In grief you find the normal things like making a bed really calming as there is little emotional input and the procedural aspect of the task gives you perspective. The times you feel derailed when you can see no end in sight for the person in pain and you have no capacity to change the trajectory of the outcome.

Throughout my absence I have been reading “The Atlas of the Heart” by Brene Brown and the comfort of unpicking emotions and experiences has also given me an amazing sense of my self. Understanding that meaningful connection only happens if you talk about your emotions.

I remember reading that Gill Hicks who survived the 7/7 bombing in London, returned to her desk and tipped the in box that the team had kept untouched straight in the bin. Her view that nothing mattered but everything mattered, after what she had just been through.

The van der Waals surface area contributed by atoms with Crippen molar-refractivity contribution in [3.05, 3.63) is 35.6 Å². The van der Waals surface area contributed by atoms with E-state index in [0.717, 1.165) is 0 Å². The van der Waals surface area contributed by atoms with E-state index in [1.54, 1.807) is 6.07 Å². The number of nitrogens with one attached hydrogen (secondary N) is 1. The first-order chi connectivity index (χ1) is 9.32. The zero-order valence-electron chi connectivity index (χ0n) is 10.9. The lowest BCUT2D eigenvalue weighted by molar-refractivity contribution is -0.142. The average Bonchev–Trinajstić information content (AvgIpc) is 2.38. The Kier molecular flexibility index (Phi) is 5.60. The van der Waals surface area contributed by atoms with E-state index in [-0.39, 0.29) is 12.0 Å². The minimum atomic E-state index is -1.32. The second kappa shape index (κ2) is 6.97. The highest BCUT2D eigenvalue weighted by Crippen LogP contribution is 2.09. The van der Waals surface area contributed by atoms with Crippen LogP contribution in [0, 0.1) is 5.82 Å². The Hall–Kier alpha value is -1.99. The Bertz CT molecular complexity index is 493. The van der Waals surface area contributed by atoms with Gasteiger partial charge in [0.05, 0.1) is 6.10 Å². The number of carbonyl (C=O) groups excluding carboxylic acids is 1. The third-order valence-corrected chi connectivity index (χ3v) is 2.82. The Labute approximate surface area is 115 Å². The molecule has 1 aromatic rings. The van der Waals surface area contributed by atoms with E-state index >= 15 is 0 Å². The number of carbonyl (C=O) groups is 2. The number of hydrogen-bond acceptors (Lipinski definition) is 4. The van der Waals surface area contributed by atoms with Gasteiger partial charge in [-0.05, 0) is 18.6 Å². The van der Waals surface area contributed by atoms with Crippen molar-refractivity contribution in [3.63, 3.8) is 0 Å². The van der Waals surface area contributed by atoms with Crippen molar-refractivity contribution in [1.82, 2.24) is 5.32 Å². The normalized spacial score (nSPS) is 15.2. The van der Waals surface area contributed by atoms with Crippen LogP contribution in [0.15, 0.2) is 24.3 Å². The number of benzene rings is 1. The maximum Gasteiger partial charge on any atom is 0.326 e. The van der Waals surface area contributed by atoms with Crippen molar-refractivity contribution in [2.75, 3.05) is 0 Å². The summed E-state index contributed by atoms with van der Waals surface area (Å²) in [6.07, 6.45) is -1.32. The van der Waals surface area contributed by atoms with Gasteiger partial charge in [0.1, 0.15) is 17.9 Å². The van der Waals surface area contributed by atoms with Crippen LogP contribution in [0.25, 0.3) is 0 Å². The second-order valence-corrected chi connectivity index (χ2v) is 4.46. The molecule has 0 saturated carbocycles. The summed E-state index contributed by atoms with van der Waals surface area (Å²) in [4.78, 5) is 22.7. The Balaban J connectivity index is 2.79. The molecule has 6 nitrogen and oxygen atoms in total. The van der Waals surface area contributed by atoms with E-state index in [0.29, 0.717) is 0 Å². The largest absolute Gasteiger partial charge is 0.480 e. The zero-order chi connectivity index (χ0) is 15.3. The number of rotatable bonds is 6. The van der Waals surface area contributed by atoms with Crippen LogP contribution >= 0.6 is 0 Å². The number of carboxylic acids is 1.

I think of the many books I have read in the nature of my job and many will help me now forge ahead with maybe a slight change of heart or mind.

  • The Atlas of the Heart by Brene Brown
  • Feel the Fear and do it anyway by Susan Jeffers
  • Start with Why by Simon Sinek
  • Who moved my cheese by Dr Spencer Johnson

Everything has changed means a new view of my work, perhaps a boldness that was lacking before, however to be sure the things that have not changed are being true to my values.

“Helping people to think differently” by making a difference

“Achievement” my anchor value of progression which will move me forward ensuring that things do change.

I will shortly be starting a bookclub for The Atlas of the Heart if you would like to attend please do get in touch bev@nuggetsoflearning.co.uk